How to Solve Every Business Problem with 7 Habits
Conway Daily Sun, March 24,2009
By Michael Kline
Sometimes the simplest thing in the world hits you as the solution to your biggest problem. I love that! I keep thinking about new applications for Steven Covey’s landmark book The 7 Habits of Highly Effective People. Initially, I thought of it as another self-help manual - good in theory but near impossible in real life. I was young and foolish when I first read it; now that I’m old and foolish, it’s a much more enjoyable read. I’ve studied the book repeatedly, I’ve listened to the audio version repeatedly, I watched the videos and taught the lessons dozens of times. I still find new applications every time I think about the habits. I’m going to share with you some business insights from the 7 habits with the hope that you will want to learn them and create a program to improve your business.
Be forewarned, like learning a philosophy or a religion this is a journey, not a destination. It’s deeply rooted in principles so it remains solid no matter how our situations change. You can apply the habits to your health, family, job, or closest personal relationship, but this is a business column, so that’s where we’re headed today. Lately, I’ve been writing new workshops for small businesses and in my research I’ve been attending seminars like a Power Point slide-show junkie. It’s no wonder so many people think seminars don’t work when they keep teaching manipulative tricks to get people to do what you want. In the process I’m realizing that while you do need to learn the rules of the game, you don’t need personality trait-type “techniques” for sales training, customer service or managing people.
In sales training, there’s a process – some call it 5 steps, others 7 steps, but all agree the most important element of the process is listening to the customer; this is also called a needs analysis, but Covey calls it habit #5 “Seek First to Understand, Then be Understood”. Imagine if that was a habit - how helpful you would be to your customers in the sales process. Imagine in customer service, how surprised and happy a customer would be if seeking to understand them was the norm amongst your employees. The lacking of this habit is the source of so much poor service and indifference we feel at retail stores, restaurants or even so-called service businesses, and don’t even get me started on the customer service call-centers. In a recent seminar on supervisory skills, every situation that students presented could have been addressed using one of the 7 Habits, or prevented entirely by practicing and teaching all the habits in the workplace. On the topics of personal responsibility, surviving a recession, dealing with limitations around you – apply Habit #1 Be Proactive/Take Responsibility”. On goal setting, business planning or project management – Habit #2 “Begin with the end in mind”. Time management –Habit #3 “Putting First Things First”. Dealing with difficult people, or negotiating with suppliers, Habit #4 “Think Win-Win”. Any situation that suggests a compromise – refuse to compromise – that’s where no one gets what they want. Habit #6 “Synergy” in where you work together to find a new, third solution better than either party initially sought. Increase productivity, stop burn-out, improve morale, reduce turn-over and absenteeism – Habit #7 Sharpen the Saw.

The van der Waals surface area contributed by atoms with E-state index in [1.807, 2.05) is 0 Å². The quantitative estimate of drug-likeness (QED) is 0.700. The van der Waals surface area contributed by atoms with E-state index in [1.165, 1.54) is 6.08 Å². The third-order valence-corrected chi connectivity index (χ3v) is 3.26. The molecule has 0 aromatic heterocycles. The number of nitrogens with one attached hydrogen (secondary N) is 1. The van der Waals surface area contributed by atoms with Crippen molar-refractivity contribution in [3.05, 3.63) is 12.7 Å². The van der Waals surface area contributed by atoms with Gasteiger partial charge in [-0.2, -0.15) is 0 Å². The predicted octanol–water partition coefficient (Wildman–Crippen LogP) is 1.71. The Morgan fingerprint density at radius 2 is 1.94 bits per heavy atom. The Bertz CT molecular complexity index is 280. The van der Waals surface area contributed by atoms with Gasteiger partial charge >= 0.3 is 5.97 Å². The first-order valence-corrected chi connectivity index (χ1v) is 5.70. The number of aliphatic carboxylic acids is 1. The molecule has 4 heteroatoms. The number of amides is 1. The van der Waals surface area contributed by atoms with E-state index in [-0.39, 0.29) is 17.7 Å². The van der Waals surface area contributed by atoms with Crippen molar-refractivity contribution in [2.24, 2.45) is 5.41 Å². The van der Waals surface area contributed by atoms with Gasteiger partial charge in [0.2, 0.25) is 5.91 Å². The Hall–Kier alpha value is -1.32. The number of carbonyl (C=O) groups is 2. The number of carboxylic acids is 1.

Properly implemented, a comprehensive company culture initiative based on the 7 Habits could dramatically change your company and everyone in it. Having worked in a company that did this, I can personally attest to its effectiveness. I’ve never seen the buy-in of any other program like we saw from this initiative, because it values and empowers everyone, builds trust and turns the phrase about people being our best asset from lip-service to reality. Now, if you’re not a fan of singing kum ba yuh and hoping for the best, then you’re wondering how this works in real life. So glad you asked!
To bridge the gap between theory and application, I integrate these habits into my strategic planning and management system. This initiative fits perfectly with the management methodology discussed in my last column. If you missed past columns discussing the mechanical side of the management system, visit my website www.klineseminars.com
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Business Success Takes Rhythm
The Mechanics of Running a Company, Non-profit or Organization
By Michael Kline